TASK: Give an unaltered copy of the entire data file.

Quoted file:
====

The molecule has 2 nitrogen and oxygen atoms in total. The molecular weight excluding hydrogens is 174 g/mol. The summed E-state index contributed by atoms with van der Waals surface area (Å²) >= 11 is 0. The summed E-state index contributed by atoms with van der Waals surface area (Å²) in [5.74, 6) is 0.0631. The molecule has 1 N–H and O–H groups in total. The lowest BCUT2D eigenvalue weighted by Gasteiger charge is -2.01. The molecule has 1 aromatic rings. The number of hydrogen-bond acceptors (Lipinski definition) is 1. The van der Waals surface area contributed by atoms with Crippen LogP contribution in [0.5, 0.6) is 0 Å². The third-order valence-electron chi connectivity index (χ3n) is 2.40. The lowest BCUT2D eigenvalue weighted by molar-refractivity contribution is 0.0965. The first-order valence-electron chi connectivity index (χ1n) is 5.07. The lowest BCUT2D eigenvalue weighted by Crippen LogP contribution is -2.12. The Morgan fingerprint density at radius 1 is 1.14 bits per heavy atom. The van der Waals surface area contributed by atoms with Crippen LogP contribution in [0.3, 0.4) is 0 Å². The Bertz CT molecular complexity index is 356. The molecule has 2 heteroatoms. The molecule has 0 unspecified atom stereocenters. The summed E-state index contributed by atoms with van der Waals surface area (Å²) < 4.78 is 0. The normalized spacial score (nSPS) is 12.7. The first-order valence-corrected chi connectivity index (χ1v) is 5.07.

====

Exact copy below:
The molecule has 2 nitrogen and oxygen atoms in total. The molecular weight excluding hydrogens is 174 g/mol. The summed E-state index contributed by atoms with van der Waals surface area (Å²) >= 11 is 0. The summed E-state index contributed by atoms with van der Waals surface area (Å²) in [5.74, 6) is 0.0631. The molecule has 1 N–H and O–H groups in total. The lowest BCUT2D eigenvalue weighted by Gasteiger charge is -2.01. The molecule has 1 aromatic rings. The number of hydrogen-bond acceptors (Lipinski definition) is 1. The van der Waals surface area contributed by atoms with Crippen LogP contribution in [0.5, 0.6) is 0 Å². The third-order valence-electron chi connectivity index (χ3n) is 2.40. The lowest BCUT2D eigenvalue weighted by molar-refractivity contribution is 0.0965. The first-order valence-electron chi connectivity index (χ1n) is 5.07. The lowest BCUT2D eigenvalue weighted by Crippen LogP contribution is -2.12. The Morgan fingerprint density at radius 1 is 1.14 bits per heavy atom. The van der Waals surface area contributed by atoms with Crippen LogP contribution in [0.3, 0.4) is 0 Å². The Bertz CT molecular complexity index is 356. The molecule has 2 heteroatoms. The molecule has 0 unspecified atom stereocenters. The summed E-state index contributed by atoms with van der Waals surface area (Å²) < 4.78 is 0. The normalized spacial score (nSPS) is 12.7. The first-order valence-corrected chi connectivity index (χ1v) is 5.07.